Hello,
I am using SfePy for a project in aerothermal coupling. Congratulations for the amazing job done on SfePy and thank you for making it open source.
I have a question regarding high order. You have a parameter integral, integrals = { 'i' : 2, }
That we can set to the order we want. If I am correct, it represents the order of the polynomial shape functions and is used for the interpolation of the unknown variable in an element. I can't find anything about the shape functions, nor in the code, nor in the documentation. Could you help me and point out where it is coded ? Also, how high could SfePy support to go in order ? I tried to put different values to this parameter but it didn't seem to affect my solution in temperature.
I thank you in advance if you can help me. I would like to talk to my supervisor about this during the week so I would be really grateful if you could help me as soon as possible.
Sincerely,
Thomas Sharifi, Sorbonne University
Hi Thomas
On 13/09/2021 18:11, Thomas Sharifi wrote:
Hello,
I am using SfePy for a project in aerothermal coupling. Congratulations for the amazing job done on SfePy and thank you for making it open source.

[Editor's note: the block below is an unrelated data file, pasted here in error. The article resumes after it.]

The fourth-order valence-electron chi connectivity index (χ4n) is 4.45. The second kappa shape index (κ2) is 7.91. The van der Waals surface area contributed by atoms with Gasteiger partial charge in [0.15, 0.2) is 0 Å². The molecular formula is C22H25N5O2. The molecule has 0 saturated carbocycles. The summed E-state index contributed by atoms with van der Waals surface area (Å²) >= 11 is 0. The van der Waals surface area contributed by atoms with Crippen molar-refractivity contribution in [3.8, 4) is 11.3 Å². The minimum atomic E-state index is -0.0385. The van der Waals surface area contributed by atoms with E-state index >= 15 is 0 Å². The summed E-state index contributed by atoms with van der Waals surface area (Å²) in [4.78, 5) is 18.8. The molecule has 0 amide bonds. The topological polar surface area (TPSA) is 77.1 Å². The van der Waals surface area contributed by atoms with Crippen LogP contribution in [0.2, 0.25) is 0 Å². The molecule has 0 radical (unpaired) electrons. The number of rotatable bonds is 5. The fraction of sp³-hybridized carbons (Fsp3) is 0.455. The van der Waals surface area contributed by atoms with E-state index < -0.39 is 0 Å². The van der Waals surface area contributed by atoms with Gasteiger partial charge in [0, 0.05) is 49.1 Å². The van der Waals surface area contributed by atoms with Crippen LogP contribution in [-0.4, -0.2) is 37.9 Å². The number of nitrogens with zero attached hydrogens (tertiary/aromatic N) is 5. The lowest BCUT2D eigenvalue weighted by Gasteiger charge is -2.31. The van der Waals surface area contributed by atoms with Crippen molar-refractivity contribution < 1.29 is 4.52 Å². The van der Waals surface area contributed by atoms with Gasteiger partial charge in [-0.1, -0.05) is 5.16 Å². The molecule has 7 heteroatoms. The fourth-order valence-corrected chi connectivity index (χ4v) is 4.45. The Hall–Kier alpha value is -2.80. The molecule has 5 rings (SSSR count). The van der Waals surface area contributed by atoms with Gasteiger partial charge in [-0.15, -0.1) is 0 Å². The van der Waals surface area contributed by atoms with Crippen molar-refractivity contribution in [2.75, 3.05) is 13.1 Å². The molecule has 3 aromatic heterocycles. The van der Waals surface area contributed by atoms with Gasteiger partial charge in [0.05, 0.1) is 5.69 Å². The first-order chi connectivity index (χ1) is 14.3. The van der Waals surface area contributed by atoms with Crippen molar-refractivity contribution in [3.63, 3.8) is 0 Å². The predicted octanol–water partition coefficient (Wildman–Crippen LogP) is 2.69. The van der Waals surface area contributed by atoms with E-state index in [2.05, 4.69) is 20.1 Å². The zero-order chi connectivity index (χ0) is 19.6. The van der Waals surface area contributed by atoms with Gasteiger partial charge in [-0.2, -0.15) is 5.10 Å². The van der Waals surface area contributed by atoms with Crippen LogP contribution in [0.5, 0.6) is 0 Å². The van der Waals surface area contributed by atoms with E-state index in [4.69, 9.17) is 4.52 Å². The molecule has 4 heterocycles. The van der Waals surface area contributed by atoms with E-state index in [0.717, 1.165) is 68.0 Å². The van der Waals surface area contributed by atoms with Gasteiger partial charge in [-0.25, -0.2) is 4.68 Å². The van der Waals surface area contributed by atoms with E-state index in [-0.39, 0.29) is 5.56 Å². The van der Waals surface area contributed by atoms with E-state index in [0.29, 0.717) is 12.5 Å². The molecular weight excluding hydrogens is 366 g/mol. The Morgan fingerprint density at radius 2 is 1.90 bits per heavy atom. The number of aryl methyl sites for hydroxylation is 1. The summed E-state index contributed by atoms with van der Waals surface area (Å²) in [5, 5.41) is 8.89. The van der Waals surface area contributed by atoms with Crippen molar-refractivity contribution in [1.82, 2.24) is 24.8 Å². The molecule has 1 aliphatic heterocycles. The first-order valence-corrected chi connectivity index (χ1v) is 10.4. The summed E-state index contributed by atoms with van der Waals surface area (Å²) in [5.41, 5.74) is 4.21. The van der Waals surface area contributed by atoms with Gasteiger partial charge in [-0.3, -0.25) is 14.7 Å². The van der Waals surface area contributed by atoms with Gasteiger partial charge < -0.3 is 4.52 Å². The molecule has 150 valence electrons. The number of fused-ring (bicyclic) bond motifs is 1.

I have a question regarding high order. You have a parameter integral, integrals = { 'i' : 2, }
That we can set to the order we want. If I am correct, it represents the order of the polynomial shape functions and is used for the interpolation of the unknown variable in an element.
Actually, this is the order of the numerical quadrature of a term that uses the integral. The approximation order of a FE variable is given in the "fields" dict, see [1].
[1] https://sfepy.org/docdevel/users_guide.html#fields
I can't find anything about the shape functions, nor in the code, nor in the documentation. Could you help me and point out where it is coded ?
The FE fields are in sfepy.discrete.fem.fields_* (the actual polynomial spaces in sfepy.discrete.fem.poly_spaces). The default basis are the usual Lagrange polynomials, other bases are underdocumented (and some features may be missing).
Also, how high could SfePy support to go in order ?
There is a practical limit from historical reasons, I would say orders up to 3 or 4 in 3D are usable and do not run out of memory too fast. See [2] for extensive performance and memory requirements analysis and a new term implementation improving this limitation.
[2] https://doi.org/10.1016/j.advengsoft.2021.103033 (preprint: https://arxiv.org/abs/2107.04121)
I tried to put different values to this parameter but it didn't seem to affect my solution in temperature.
That means that your quadrature order is sufficient ;) Note that by default sfepy throws the higher order DOFs away when saving the solution to VTK. There is a rudimentary (working but slow) implementation of an adaptive linearization, see the example [3], which also demonstrates how to use various polynomial bases.
[3] https://sfepy.org/docdevel/examples/diffusionsinbc.html#diffusionsinbc
r.
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Robert Cimrman

Thomas Sharifi